Experiential learning is really about the “show me” and “let me” parts of “tell me, show me, let me” learning. You can tell someone how to do something through a course or a class, but they perform better when they are shown how to do it—through observation or job shadowing—and then able to do it themselves—through scenarios, simulations, special projects, etc. It is a critical piece of learning that the Learning function traditionally has been unable to master, simply because there really haven’t been many tools available to facilitate, track, and measure it. The modern learning environment is changing that.
- Formal learning is not the enemy. Class and course experiences typically form the core of the learning environment, with the other elements working in and around them. Don’t abandon them; rethink them through the lens of modern learning strategy.
- Keep learners connected. The most powerful source of knowledge in an organization is typically the employees themselves. Let them share experiences and learn from one another, the way people learn in their lives outside of work.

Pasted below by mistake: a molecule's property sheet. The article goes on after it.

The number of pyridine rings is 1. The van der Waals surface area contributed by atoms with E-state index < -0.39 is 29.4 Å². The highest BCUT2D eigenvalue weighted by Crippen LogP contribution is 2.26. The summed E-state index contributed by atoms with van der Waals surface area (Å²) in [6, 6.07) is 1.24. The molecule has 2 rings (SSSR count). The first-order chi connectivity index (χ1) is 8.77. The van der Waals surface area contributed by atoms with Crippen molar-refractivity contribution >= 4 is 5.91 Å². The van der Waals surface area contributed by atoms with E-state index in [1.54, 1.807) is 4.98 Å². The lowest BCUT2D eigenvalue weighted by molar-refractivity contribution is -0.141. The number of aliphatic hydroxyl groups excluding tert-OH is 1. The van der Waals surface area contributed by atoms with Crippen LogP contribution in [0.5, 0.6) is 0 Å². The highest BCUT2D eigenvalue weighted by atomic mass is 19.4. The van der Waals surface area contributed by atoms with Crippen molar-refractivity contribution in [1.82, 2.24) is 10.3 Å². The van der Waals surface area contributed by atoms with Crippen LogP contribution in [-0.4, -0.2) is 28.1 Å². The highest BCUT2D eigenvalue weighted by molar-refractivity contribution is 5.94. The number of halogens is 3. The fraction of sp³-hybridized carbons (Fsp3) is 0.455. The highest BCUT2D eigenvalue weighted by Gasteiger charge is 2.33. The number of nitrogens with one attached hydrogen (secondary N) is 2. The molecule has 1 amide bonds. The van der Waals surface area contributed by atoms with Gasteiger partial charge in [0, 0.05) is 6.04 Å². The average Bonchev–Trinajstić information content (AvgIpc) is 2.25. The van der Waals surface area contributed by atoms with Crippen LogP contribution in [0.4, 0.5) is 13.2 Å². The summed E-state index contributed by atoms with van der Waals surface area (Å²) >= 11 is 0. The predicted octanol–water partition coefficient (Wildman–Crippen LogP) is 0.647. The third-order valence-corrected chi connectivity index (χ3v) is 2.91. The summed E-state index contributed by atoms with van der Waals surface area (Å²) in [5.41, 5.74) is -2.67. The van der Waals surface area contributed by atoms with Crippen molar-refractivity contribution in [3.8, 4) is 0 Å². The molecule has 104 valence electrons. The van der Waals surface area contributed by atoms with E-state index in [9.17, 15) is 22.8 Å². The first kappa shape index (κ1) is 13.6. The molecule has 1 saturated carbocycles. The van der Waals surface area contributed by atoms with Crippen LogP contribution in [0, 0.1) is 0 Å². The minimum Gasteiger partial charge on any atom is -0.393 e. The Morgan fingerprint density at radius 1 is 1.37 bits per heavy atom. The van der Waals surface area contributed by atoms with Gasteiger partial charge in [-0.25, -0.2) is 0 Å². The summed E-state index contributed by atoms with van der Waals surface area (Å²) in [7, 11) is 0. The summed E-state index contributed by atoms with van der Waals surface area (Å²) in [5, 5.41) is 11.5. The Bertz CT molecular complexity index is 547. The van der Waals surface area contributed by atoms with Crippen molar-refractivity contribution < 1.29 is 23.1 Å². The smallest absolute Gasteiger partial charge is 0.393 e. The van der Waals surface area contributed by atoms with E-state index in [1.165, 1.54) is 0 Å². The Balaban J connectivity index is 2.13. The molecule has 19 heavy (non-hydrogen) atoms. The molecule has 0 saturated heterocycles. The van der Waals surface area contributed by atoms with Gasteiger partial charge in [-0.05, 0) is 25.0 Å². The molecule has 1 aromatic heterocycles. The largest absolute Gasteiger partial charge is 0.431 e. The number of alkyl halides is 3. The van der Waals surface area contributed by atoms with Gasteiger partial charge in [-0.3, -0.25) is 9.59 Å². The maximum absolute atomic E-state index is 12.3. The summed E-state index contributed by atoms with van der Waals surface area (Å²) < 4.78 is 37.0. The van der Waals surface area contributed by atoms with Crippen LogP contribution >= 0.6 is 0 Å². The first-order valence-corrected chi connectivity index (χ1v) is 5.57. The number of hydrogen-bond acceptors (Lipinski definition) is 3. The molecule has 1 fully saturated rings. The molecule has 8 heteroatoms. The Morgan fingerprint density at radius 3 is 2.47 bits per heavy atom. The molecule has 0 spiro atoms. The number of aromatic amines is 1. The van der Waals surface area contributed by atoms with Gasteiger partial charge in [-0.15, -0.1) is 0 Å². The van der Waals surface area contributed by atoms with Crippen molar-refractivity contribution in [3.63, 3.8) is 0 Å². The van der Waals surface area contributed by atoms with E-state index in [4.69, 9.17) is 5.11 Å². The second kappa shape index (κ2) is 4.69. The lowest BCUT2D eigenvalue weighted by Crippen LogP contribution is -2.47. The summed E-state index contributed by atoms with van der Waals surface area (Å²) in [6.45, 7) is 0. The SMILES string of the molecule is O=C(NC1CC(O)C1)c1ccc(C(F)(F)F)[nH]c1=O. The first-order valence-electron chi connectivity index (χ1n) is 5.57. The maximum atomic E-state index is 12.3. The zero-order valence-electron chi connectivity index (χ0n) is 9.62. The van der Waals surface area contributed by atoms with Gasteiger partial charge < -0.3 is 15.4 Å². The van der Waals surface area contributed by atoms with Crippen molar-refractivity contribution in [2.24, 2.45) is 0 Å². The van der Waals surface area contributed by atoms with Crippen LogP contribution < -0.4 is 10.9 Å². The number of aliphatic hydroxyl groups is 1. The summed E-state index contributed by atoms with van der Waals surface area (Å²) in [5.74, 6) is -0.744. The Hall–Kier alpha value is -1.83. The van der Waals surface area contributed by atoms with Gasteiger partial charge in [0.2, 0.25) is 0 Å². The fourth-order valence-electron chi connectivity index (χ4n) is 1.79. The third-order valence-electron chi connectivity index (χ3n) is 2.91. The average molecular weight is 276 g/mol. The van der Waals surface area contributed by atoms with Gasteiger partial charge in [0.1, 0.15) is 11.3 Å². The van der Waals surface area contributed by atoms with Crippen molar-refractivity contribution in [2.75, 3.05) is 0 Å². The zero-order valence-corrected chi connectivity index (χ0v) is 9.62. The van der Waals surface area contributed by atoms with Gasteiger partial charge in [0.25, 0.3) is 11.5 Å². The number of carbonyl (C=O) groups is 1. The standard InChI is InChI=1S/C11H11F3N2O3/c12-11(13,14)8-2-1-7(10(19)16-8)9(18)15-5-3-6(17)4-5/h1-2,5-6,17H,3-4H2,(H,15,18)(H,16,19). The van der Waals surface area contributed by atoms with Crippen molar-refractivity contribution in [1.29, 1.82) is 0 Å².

- Knowledge is nothing without execution. Creating opportunities for learners to put their new skills and behaviors to work is part of the learning process. People are sometimes hesitant to try new things in the real world without practicing at least somewhat prior.
- Don’t get caught up in how much of which type of learning to provide. Every outcome may require a slightly different approach. A learning strategy that is flexible and allows for an iterative learning program allows learning to become as agile as the rest of the organization.
David Wentworth is principal Learning analyst at Brandon Hall Group, an independent research/analyst firm in the human capital management market. The firm’s vision is to inspire a better workplace experience, and its mission is to empower excellence in organizations around the world through its research and tools. Brandon Hall Group has five HCM practices, and produces the Brandon Hall Group Excellence Award; the Women in Leadership Summit, June 6-7 in Fort Lauderdale, FL; and the annual HCM Excellence Conference, held Jan. 22-25, 2019, in West Palm Beach, FL.